Arsenic and Glue Sticks #FridayFictioneers

Bless me Fictioneeers, it’s been two months since my last flash fiction. *sigh* I have been in Internet hell. I’ve had more trouble getting Internet in rural California than I did in rural Mexico. Huh?

Other excuses worth mentioning:
I’m basically an angst driven writer and I’m too chillaxed living at the lake house. It’s too nice outside to write inside. There are no interesting drug cartel stories around to fuel my “CIA agent meets a girl and a tequila bottle” novel, WIP.

I actually have no real excuse not to write so I’ve been designing a new food blog and cookbook proposal at (shameless promotion).

Anyway here’s my dark tale of writing turned warfare. My husband thinks the tale is too dark but he hasn’t met any of you writers who have struggled with getting published. Crazy happens.

Join us at Friday Fictioneers where Rochelle will give you 100 words to justify your actions.

Friday Fictioneers
Photo credit Claire Sheldon

Arsenic and Glue Sticks

by T. Delaplain

The thought was crazy of course, just more fiction spinning and frothing in her head. Her desk, once a sanctuary, was now a battle field of staple shrapnel, exploded paper wads and broken dreams. The last bomb lay amongst the ruins.

“We regret to inform you….”
Determined to plant her flag, she devised the final skirmish. No prisoners. She assembled the revised manuscript, slid it gingerly into the envelope and sealed it with the glue stick.
“Dear editor, I regret, nothing.”


41 thoughts on “Arsenic and Glue Sticks #FridayFictioneers

Add yours

  1. What I hate is the form letter rejections. I suppose they print them up by the thousands and their secretaries jiggle from maniacal chuckles as they stuff them into your pre-paid, self-addressed envelop. Try this approach with your next submission letter.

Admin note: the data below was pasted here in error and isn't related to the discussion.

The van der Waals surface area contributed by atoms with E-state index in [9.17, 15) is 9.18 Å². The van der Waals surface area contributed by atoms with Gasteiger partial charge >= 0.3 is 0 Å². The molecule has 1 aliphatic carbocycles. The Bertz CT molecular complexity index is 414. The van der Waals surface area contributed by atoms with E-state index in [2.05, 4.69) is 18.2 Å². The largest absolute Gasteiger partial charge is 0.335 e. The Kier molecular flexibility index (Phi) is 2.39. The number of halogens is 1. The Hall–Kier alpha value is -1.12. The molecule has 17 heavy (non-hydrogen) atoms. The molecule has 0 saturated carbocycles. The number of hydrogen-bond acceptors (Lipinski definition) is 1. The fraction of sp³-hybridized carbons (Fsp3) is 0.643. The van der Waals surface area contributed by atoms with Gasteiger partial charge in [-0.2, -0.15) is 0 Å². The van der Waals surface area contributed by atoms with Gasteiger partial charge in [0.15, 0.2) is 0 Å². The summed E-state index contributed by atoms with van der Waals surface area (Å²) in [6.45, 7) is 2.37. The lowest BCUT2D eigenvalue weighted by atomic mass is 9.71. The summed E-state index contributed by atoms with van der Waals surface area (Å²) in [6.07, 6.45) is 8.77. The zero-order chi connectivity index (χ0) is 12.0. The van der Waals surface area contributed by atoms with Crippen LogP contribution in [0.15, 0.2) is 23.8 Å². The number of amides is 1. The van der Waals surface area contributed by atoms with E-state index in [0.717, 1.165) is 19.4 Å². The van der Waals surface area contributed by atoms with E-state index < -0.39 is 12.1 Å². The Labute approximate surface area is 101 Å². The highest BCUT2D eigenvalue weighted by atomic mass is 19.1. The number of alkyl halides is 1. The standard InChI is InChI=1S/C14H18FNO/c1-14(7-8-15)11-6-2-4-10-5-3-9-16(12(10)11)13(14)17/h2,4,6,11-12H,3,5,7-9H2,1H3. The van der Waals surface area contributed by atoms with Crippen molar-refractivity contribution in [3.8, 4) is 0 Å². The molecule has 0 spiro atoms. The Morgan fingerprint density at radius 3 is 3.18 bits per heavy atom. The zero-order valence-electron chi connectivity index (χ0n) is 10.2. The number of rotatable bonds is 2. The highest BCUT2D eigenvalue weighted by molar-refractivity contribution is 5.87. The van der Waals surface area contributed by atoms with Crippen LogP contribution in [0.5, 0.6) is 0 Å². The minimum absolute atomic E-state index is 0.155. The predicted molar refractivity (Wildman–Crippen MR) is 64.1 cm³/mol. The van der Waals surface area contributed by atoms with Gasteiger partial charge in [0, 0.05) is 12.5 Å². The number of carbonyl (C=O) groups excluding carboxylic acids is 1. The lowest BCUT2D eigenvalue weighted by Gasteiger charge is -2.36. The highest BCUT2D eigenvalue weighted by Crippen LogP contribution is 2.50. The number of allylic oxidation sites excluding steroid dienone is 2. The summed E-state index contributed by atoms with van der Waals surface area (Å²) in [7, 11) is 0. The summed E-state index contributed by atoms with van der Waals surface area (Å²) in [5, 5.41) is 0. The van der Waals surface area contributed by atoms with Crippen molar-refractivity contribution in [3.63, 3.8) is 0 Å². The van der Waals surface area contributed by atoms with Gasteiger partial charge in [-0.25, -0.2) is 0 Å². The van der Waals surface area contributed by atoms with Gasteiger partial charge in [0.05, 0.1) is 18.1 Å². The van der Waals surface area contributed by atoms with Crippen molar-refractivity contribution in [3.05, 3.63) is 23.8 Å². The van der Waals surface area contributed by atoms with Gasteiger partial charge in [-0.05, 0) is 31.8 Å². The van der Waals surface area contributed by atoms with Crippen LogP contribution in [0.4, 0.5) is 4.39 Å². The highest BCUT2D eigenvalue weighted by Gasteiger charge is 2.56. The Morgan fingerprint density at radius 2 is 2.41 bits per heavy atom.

Dear Loser,
    I regret to inform you that your company will not be publishing my novel. I hereby reject you. You will not granted access to view the manuscript let alone read it. That privilege is reserved for those with the foresight and common sense to recognize talent when they see it.
    Please do not continue to whine and beg for another chance. It only serves to make you appear more pitiful than you already are (if that’s possible).

    Best wishes on your next 10 books selling up to 5 copies each,
    T. Delaplain, Author

    Liked by 2 people

  2. Dear Tracey,

    Your husband obviously doesn’t realize what a dark bunch we can be, does he?
    I love last line. Really dark would’ve been if she’d sent a bomb along with the manuscript. Or did I miss something? Oh those rejections can sting.



    Liked by 1 person

  3. Hahahaha! Quite inspirational, Doc. I think it helps us all by saying, “We’ll get ’em next time!” And we usually do. It makes us all work harder, really.

    I laughed at your husband’s comment about us. I write a variety of things so I don’t get stuck in a rut — comedy, tragedy, suspense, romance, etc. No dark there (as far as I know). He can come read my stuff if he likes — I’m only HALF-crazy (though, Cousin Shelley, a.k.a.the Queen, would disagree — but she KNOWS me). 😀

    Liked by 1 person

  4. Ahhh … to be bold and say our truth. Loved the way you took the prompt. An insight all writers have but never talk about for fear of being outed. I enjoyed your food blog too. No same in letting us know. How would we find you ???
    Isadora 😎


  5. In India, they don’t sell envelopes with glue on them because the moisture of monsoon makes them all stick shut. We all have to use glue sticks. I don’t want to find out what it would take to mail a manuscript from India to the U.S. or England. With the insecurity of the mail, it might not even reach its destination. Good writing, Tracey. 🙂 — Suzanne

    Liked by 1 person

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